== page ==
Conclusions Drawn from My Study of Didymus

Once I had solved the textual problems presented by the quotations of the New Testament in the writings of Didymus I could get to work on my project. It was painstaking. Very painstaking. One needs to be able to handle massive doses of boredom in order to do a project like this, many, many long hours looking at and dealing with mounds of textual minutia, day and week and month after day week and month. I don’t recommend it generally, ...

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Problems with the Textual Evidence from Didymus

I indicated in my previous posts that there are serious methodological problems with using patristic evidence in NT textual criticism.   That was no less true for the church father I chose for my dissertation, Didymus the Blind, than for any other.   But there are always ways to deal with problems, and that proved to be the case here as well.

For one thing, I noted in my earlier post that scribes of the Middle Ages often changed the texts of the ...

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Didymus the Blind and Patristic Evidence

As I have indicated, my PhD dissertation was written in the field of textual criticism, with a focus on the patristic evidence; my topic was the quotations of the Gospels found in the writings of Didymus the Blind, a famous teacher/theologian who was active in Alexandria Egypt in the middle and at the end of the fourth century. Possibly by explaining what the dissertation was I can help show why patristic evidence can be so valuable for understanding the history ...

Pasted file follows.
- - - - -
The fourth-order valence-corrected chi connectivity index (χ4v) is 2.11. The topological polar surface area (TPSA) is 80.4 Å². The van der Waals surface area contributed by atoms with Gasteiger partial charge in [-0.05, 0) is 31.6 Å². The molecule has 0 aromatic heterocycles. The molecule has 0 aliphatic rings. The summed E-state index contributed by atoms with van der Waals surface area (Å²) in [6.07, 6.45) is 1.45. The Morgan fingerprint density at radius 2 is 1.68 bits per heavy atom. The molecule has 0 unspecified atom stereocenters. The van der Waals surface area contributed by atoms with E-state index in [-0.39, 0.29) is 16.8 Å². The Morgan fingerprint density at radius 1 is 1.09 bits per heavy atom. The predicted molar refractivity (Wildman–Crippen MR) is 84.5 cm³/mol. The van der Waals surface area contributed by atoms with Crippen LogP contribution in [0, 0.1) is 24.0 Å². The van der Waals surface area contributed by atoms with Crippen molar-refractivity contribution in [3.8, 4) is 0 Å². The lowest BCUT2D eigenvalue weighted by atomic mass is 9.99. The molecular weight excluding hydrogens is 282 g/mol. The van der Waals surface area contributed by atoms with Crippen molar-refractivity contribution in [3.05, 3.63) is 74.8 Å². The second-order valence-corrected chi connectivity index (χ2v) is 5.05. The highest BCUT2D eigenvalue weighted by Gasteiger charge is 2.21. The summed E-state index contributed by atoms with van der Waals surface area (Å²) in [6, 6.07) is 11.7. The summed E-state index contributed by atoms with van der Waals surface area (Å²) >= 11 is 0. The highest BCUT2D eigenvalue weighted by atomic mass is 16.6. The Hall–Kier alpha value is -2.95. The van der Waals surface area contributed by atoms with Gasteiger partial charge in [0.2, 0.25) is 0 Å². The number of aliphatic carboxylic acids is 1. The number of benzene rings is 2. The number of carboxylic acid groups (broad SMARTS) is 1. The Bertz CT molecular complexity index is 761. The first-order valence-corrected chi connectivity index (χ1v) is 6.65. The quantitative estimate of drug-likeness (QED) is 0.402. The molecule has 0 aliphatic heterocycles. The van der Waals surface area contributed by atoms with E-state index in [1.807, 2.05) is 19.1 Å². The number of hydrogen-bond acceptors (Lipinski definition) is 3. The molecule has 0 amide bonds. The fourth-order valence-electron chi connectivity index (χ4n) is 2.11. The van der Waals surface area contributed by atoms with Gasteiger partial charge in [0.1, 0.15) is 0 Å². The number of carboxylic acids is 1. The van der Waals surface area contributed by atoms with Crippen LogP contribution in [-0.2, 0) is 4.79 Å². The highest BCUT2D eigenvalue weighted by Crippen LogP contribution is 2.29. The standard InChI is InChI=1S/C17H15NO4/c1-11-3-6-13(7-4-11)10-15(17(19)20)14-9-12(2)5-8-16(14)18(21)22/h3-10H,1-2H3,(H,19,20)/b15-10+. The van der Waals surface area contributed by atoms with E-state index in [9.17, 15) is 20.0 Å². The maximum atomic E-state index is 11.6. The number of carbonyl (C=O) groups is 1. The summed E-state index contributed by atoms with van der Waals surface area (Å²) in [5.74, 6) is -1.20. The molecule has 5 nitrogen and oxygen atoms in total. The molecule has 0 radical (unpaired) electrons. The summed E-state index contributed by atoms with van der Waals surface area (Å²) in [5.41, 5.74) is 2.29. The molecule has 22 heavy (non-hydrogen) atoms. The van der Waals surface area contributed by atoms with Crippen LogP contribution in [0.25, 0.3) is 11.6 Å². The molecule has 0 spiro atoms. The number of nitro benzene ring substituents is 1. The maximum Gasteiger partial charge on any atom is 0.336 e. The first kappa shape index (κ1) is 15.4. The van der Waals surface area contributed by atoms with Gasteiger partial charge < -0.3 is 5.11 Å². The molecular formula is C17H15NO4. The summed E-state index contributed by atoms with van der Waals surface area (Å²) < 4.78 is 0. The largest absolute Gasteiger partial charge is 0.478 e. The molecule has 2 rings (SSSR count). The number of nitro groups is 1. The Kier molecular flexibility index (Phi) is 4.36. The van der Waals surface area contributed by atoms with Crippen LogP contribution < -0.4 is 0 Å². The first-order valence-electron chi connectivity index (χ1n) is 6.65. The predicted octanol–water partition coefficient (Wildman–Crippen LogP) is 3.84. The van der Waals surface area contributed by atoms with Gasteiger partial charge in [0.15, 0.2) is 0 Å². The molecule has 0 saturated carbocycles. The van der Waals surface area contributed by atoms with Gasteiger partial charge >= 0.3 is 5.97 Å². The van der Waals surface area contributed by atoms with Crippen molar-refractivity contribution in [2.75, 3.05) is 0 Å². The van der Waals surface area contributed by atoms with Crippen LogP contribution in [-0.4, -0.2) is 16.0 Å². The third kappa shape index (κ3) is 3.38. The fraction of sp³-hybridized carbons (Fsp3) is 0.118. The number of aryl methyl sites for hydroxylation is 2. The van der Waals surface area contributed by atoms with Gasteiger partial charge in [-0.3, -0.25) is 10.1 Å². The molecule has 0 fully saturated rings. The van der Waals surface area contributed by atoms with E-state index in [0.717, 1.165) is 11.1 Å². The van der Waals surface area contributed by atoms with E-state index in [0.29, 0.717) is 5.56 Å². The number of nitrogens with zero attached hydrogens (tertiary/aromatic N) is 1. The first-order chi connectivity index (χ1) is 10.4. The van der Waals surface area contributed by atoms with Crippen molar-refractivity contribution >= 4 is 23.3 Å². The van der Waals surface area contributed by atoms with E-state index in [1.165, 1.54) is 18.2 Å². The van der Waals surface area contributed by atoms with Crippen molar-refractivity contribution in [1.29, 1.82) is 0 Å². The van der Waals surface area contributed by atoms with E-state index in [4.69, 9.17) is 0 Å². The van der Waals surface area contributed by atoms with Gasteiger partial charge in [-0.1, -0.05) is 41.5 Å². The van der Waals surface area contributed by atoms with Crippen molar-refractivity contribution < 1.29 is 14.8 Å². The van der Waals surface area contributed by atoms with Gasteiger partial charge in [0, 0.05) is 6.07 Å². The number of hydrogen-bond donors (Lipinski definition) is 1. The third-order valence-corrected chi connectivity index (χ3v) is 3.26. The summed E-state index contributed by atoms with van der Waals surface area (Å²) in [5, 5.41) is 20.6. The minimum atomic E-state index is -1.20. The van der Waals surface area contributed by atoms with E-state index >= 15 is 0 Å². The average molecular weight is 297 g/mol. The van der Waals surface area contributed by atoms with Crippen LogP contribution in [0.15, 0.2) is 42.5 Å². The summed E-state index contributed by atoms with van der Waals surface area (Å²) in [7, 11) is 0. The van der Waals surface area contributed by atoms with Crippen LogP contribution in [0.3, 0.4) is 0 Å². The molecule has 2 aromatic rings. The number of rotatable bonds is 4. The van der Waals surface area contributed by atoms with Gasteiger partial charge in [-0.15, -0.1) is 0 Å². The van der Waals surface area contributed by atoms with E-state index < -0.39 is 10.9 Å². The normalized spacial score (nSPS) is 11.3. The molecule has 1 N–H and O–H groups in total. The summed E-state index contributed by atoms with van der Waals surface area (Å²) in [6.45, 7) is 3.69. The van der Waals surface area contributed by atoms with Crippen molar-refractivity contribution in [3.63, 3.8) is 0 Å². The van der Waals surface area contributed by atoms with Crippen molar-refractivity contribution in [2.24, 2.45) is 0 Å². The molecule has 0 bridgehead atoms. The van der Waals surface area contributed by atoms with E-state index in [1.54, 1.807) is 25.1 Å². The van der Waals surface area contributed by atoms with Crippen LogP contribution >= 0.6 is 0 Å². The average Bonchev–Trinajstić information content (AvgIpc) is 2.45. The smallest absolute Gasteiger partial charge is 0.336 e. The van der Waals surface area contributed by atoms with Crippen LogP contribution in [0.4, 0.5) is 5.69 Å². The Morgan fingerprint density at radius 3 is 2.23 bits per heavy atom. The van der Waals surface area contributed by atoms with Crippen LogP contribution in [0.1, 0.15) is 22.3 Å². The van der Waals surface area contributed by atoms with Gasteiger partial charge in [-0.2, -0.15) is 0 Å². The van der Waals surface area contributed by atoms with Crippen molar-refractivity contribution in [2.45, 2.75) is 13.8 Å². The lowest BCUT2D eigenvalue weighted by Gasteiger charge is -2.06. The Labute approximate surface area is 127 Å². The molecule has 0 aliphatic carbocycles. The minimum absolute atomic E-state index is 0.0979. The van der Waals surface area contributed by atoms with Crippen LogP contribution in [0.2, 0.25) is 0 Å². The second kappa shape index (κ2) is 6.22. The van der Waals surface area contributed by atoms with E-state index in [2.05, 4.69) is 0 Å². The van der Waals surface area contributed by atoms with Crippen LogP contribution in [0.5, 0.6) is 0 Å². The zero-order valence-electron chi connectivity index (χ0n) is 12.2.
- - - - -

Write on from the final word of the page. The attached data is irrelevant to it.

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Autobiographical. Metzger and Me: Finishing the Dissertation

SOME MORE ON MY RELATIONSHIP WITH BRUCE METZGER, ON FINISHING THE DISSERTATION

Different dissertation advisors have different approaches to supervising a dissertation. Some are extremely hands on, to the point of working over every thought and every sentence. Not too many are like that, because if they were, they would never do anything else with their life. Plus, the idea is for the student to figure it out and get good at it. That takes some trial and error. Other ...

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Autobiographical. Metzger and Me: The Dissertation

THIS POST RESUMES MY RECOLLECTIONS OF MY INTERACTIONS WITH BRUCE METZGER, MY MENTOR.

When I entered my PhD program at Princeton Theological Seminary, I knew already that I wanted to specialize in the study of the Greek manuscript tradition of the New Testament. As I indicated in my earlier posts, that’s why I went there, because Metzger was the country’s leading expert in this field, and one could argue the leading expert in the world (some Germans would contest ...

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Autobiographical: Metzger and Me. The Seminar on the Canon

THIS RETURNS TO MY SERIES OF POSTS ON MY RELATIONSHIP WITH MY MENTOR BRUCE METZGER. EVENTUALLY, MANY POSTS FROM NOW, I’LL GET BACK TO THE ORIGINAL QUESTION: WHAT HE THOUGHT OF MY MOVE AWAY FROM THE FAITH. THAT’S WAY DOWN THE LINE.

I return to the early years of my relationship with Bruce Metzger.   That graduate seminar that I took with him, my first semester in my PhD program, was exhilarating, and in some senses life changing.   To be sure, most ...

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